“Pick it up,” we said. “Talk normally.”

The gist of the conversation was that he needn’t show up for work the next day, Saturday. It wasn’t clear why. Mahfuzur wondered if it was because MOM had told the employer that he had lodged a salary claim and now the company was angry at him. This was possible but in our view not likely to be the case; it was too soon. Until Mahfuzur had submitted all the forms, the case would not be officially open.

What was significant was the fear on Mahfuzur’s face, and David and I felt we had to talk him through it. From experience, we could guess what it was about: a fear of physical assault and forced repatriation in the middle of the night as soon as the employer came to know of the filed claim.

This worry was especially acute as the weekend was approaching. TWC2 would be closed. MOM would be closed. If there’s a good time for an employer to attempt a forced repatriation, Saturdays and Sundays were it.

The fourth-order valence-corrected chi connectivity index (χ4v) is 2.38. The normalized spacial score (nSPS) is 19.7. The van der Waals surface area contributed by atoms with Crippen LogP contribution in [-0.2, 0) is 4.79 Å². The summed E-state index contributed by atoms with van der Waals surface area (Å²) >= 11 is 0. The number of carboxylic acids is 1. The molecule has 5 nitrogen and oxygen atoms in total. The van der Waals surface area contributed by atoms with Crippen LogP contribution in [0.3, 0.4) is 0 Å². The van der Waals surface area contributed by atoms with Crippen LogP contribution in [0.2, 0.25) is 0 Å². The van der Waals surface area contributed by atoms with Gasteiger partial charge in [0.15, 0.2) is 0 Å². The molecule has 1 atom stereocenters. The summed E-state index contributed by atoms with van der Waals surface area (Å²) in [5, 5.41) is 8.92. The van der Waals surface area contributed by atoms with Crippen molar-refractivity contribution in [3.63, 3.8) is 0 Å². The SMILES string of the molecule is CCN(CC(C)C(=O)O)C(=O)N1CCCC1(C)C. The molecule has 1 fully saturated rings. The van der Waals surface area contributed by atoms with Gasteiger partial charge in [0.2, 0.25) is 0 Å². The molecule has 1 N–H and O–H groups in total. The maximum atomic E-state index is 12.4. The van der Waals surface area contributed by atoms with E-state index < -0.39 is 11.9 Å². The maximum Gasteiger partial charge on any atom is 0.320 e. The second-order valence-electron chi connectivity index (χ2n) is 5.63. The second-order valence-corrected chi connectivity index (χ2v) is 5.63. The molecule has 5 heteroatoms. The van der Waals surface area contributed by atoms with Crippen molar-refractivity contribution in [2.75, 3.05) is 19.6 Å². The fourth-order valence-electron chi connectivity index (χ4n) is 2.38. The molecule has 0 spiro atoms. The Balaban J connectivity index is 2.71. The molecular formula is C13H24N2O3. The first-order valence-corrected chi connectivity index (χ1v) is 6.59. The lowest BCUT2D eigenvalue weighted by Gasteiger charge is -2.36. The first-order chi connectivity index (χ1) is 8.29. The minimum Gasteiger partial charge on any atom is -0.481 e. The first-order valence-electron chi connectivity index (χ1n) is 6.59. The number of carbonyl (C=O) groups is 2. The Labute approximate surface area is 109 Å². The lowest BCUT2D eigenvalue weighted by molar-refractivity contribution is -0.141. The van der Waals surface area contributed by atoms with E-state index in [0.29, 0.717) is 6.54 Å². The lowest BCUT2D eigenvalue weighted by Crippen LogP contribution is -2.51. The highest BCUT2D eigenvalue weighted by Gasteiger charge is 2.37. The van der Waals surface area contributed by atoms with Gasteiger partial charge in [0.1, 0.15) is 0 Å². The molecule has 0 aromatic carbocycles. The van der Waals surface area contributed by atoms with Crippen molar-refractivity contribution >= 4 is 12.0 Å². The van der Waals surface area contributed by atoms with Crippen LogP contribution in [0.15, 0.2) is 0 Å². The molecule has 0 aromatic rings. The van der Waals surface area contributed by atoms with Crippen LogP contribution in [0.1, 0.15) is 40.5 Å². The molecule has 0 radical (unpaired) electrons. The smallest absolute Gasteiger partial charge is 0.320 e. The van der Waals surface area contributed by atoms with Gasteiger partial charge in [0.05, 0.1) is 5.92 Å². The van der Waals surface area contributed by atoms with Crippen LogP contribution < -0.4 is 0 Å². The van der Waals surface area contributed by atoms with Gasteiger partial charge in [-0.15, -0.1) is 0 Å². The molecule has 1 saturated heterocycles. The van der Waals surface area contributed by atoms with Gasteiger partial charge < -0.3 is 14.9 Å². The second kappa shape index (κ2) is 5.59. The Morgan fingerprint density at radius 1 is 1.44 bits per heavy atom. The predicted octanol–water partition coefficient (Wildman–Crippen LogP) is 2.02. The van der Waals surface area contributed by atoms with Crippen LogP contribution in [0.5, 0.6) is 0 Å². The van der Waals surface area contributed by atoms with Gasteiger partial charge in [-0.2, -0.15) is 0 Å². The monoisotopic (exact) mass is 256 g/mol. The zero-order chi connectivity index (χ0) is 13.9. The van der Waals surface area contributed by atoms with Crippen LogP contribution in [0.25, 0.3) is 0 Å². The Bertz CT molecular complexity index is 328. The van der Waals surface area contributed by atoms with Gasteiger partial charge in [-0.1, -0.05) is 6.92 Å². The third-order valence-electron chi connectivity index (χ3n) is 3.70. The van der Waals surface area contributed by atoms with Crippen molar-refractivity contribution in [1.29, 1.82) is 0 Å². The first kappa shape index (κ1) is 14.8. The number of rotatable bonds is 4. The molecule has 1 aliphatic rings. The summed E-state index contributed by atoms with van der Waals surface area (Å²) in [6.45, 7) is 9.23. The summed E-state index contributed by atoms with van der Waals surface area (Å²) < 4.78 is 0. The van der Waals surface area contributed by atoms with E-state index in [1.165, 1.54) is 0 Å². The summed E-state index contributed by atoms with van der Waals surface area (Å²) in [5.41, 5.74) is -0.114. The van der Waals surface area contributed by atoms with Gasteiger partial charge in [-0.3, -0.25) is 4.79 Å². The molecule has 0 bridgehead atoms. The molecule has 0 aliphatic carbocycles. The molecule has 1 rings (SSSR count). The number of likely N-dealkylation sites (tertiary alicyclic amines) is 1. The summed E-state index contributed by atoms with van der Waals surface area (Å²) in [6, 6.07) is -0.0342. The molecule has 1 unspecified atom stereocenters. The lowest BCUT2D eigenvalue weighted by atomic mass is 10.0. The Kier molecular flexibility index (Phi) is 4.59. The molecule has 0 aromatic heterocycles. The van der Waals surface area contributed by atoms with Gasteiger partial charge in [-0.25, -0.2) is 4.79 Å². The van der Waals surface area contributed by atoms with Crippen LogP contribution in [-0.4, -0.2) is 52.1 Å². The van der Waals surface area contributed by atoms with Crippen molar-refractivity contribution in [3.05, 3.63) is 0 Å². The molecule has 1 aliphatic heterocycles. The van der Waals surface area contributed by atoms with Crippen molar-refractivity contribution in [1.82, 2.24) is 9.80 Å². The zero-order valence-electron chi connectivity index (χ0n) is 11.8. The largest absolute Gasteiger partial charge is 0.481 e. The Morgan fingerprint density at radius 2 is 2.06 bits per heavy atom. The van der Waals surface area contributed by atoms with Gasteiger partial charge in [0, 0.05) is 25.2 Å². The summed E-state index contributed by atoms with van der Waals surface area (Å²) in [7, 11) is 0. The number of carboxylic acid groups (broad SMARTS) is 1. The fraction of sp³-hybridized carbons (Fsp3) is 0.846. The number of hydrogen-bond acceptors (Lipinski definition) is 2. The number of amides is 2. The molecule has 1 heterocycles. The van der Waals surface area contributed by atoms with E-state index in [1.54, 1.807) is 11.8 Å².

We explained to him that he really had nothing to fear. Such things don’t happen often though the urban myth was that it happened all the time. Even if his employer were to try, we advised Mahfuzur how he could protect himself, pointing out that he had in hand a letter from MOM (that he received that very morning when he went there) giving him an appointment in a week’s time. All he had to do was to show the airport police this letter, and the police would turn him around and let him stay in Singapore. The operating policy is that once a case is opened or an appointment date with MOM set, no worker can be sent home prematurely.

“So long as you show the airport police the letter before the immigration officer stamps you out of Singapore, you cannot be forcibly sent home,” we advised him.

Of course, the obvious next question would be where he would sleep for the night after being turned around at the airport.

“Then I go where?” Mahfuzur asked.

We told him about our emergency shelter. “You just show up there,” we said. “We’ve already given your name to our caretaker, so if you show up there over the weekend, he will know who you are and has instructions to take you in.”

TWC2 is very grateful to our donors who help us maintain the shelter. Rent is costly in Singapore, yet having an emergency shelter is critical for workers in Mahfuzur’s situation.